People constantly complain to me about news coverage of criminal cases. "What happened to the presumption of innocence?" they ask at almost every turn. Well, I'm tired of it.
I don't presume that Bernie Madoff is innocent. The same goes for toddler Caylee Anthony's mom Casey, or for any of the alleged mobsters on trial in New York, or most other high-profile defendants. Certain defense attorneys (or former Illinois governors who effectively decide to represent themselves) would have you believe that is somehow shameful, maybe even anti-American.
As a citizen -- or even a TV legal analyst -- am I required to presume innocence, i.e., that the authorities arrest the wrong person in every case? Not a chance. Imagine how this might play out on television:
"So Dan, how bad is it for (insert name of minor reality-show celebrity here) that the authorities found a pound of cocaine and four ounces of heroin on his person and in his car, the entire arrest was captured on videotape and the defendant confessed the drugs were his?"
"Bad? Bob, I have to presume the defendant innocent, so I'll presume those drugs were planted by corrupt police officers well before the car came into focus on the tape. And that confession? Well, it must have been coerced." That would hardly reflect an effort to assess and evaluate the legal strategies and evidence as fairly and objectively as possible.
While not explicitly articulated in the Constitution, the presumption of innocence has, through Supreme Court opinions, become a fundamental tenet of our criminal-justice system, and rightly so.
Traced back to Deuteronomy, and reportedly embodied in the laws of Sparta and Athens, the presumption ensures that government, which has the enormous power to take away someone's freedom, assumes the burden to prove its accusation beyond a reasonable doubt, the properly demanding legal standard in criminal proceedings.
Essentially we stack the legal deck in favor of the defendant. After all, the potential consequence (in most cases prison time) is so grave that we say we would rather let "10 guilty men go free than convict an innocent one." But unless I am sitting in the jury box armed with that power I, and any other nonjuror for that matter, have no obligation, moral or legal, to embrace that legal fiction.
The same applies, for example, to hearsay evidence. It's generally inadmissible in court, and yet most of us live our lives based on what people we trust tell us they heard or learned.
Some claim that, because legal banditos like me refuse to presume every defendant innocent, the prospective jury pool is polluted, thereby making it impossible for jurors to presume innocent a defendant in a high-profile case. Malarkey. That is why we have jury selection.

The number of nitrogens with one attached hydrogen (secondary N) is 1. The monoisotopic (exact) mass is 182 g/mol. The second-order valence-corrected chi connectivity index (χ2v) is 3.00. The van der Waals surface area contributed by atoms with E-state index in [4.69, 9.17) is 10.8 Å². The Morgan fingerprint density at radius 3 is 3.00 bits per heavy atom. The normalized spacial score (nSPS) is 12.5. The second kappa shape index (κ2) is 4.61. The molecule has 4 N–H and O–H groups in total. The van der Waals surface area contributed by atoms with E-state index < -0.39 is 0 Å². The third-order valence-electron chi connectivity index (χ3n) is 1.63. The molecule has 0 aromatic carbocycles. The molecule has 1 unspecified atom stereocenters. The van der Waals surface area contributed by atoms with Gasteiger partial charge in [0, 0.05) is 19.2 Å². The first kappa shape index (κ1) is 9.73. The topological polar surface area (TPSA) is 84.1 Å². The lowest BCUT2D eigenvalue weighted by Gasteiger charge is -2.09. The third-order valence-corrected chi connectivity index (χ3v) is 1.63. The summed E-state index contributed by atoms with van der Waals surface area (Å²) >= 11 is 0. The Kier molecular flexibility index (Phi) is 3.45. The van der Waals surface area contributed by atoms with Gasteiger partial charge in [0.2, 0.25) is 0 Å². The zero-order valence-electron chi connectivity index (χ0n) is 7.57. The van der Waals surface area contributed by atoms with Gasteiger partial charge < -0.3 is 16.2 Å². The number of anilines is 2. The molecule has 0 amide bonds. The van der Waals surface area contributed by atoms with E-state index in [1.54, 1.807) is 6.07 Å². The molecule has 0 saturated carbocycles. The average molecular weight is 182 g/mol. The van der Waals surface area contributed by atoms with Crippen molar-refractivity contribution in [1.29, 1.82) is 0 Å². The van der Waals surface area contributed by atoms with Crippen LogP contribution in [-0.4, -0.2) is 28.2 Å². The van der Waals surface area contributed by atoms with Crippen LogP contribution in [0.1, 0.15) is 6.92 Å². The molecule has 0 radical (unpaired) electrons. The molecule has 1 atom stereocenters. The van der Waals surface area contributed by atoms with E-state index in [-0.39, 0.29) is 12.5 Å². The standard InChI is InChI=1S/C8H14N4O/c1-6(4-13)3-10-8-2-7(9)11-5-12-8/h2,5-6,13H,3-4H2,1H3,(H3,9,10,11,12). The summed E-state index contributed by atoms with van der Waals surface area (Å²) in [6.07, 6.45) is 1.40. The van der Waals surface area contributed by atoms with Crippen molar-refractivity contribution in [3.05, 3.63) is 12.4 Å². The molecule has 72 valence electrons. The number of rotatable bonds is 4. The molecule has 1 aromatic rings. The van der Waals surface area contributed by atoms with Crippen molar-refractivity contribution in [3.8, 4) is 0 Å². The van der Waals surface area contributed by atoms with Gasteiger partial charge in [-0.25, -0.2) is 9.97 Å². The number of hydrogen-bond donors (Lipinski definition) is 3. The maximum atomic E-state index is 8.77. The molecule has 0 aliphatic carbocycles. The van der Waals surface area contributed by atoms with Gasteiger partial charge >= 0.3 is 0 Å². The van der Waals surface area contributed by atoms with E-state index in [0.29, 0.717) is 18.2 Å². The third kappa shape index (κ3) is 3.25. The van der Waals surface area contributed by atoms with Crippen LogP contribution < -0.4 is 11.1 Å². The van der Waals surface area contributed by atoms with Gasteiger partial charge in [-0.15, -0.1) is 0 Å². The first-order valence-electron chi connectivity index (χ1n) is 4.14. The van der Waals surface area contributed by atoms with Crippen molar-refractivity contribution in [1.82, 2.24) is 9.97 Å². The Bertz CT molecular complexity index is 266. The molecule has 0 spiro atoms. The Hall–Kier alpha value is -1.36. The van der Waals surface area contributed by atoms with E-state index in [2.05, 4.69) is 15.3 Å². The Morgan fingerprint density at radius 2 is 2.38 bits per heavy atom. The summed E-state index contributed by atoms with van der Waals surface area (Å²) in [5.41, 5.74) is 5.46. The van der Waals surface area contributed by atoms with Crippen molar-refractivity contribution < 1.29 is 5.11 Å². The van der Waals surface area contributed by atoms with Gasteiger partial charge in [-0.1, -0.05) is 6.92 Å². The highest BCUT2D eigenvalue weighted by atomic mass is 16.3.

The goal is not to find jurors who necessarily know nothing about a case, but to find jurors who can fairly evaluate evidence and determine guilt or innocence. No question, extensive media coverage can make the selection of a jury take longer. In a worst-case scenario, a change of venue would be the remedy. But defense attorneys who complain about poisoned jury pools are often really just saying that they think prospective jurors are lying when asked what they've heard about the case in the media.
Watching jury selection during the O.J. Simpson civil case in Santa Monica in 1996 served as a reminder that, lo and behold, not everyone follows news that closely. Did every juror know about the criminal case that had concluded in downtown Los Angeles months earlier? Of course. Did they know some of the facts? Surely. But they were also not O.J. junkies who had followed the ins and outs of the case. They were open to rendering a verdict based on what they heard in court.
What about those like CNN's Nancy Grace who seems to presume every defendant guilty? Criticize her if you like, but such behavior doesn't mean the rest of us must feign ignorance. We can question police and prosecutors without necessarily presuming they are corrupt or misguided.
Early in the investigation of the Duke University lacrosse players accused of rape in 2006, some of the very same people who suggest that the presumption of innocence be applied in all aspects of society demanded that action be taken immediately against the students. The case is now regularly cited as an example of how important it is to presume all defendants innocent in the media as well.
But that misses the point. Those of us who examined the evidence, even superficially, quickly realized the case was flimsy at best. The lesson there was not about presumptions but about the need to critically evaluate facts.
Demanding that all of us presume every defendant innocent outside of a courtroom is to demand that we stop evaluating facts, thereby suffocating independent thought and opinion. There is nothing "reasonable" about that.
Mr. Abrams is NBC News chief legal analyst and the CEO of Abrams Research.
This article originally appeared in the Wall Street Journal
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